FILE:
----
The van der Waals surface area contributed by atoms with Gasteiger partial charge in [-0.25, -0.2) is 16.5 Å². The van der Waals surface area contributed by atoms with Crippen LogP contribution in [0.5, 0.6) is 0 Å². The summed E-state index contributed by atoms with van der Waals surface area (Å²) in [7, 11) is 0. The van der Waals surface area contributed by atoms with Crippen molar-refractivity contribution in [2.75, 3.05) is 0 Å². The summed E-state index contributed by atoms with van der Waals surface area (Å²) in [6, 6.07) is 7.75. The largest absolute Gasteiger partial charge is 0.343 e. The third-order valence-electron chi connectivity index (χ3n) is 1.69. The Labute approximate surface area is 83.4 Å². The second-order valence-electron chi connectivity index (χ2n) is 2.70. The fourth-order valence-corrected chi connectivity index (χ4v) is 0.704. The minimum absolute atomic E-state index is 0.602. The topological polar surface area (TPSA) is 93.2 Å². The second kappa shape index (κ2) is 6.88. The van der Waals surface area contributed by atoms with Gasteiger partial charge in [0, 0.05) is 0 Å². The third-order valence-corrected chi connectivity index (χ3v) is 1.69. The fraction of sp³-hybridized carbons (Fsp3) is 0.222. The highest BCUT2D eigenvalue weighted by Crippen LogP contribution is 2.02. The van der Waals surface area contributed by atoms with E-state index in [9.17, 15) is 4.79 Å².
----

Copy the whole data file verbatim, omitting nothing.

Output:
The van der Waals surface area contributed by atoms with Gasteiger partial charge in [-0.25, -0.2) is 16.5 Å². The van der Waals surface area contributed by atoms with Crippen LogP contribution in [0.5, 0.6) is 0 Å². The summed E-state index contributed by atoms with van der Waals surface area (Å²) in [7, 11) is 0. The van der Waals surface area contributed by atoms with Crippen molar-refractivity contribution in [2.75, 3.05) is 0 Å². The summed E-state index contributed by atoms with van der Waals surface area (Å²) in [6, 6.07) is 7.75. The largest absolute Gasteiger partial charge is 0.343 e. The third-order valence-electron chi connectivity index (χ3n) is 1.69. The Labute approximate surface area is 83.4 Å². The second-order valence-electron chi connectivity index (χ2n) is 2.70. The fourth-order valence-corrected chi connectivity index (χ4v) is 0.704. The minimum absolute atomic E-state index is 0.602. The topological polar surface area (TPSA) is 93.2 Å². The second kappa shape index (κ2) is 6.88. The van der Waals surface area contributed by atoms with Gasteiger partial charge in [0, 0.05) is 0 Å². The third-order valence-corrected chi connectivity index (χ3v) is 1.69. The fraction of sp³-hybridized carbons (Fsp3) is 0.222. The highest BCUT2D eigenvalue weighted by Crippen LogP contribution is 2.02. The van der Waals surface area contributed by atoms with E-state index in [9.17, 15) is 4.79 Å².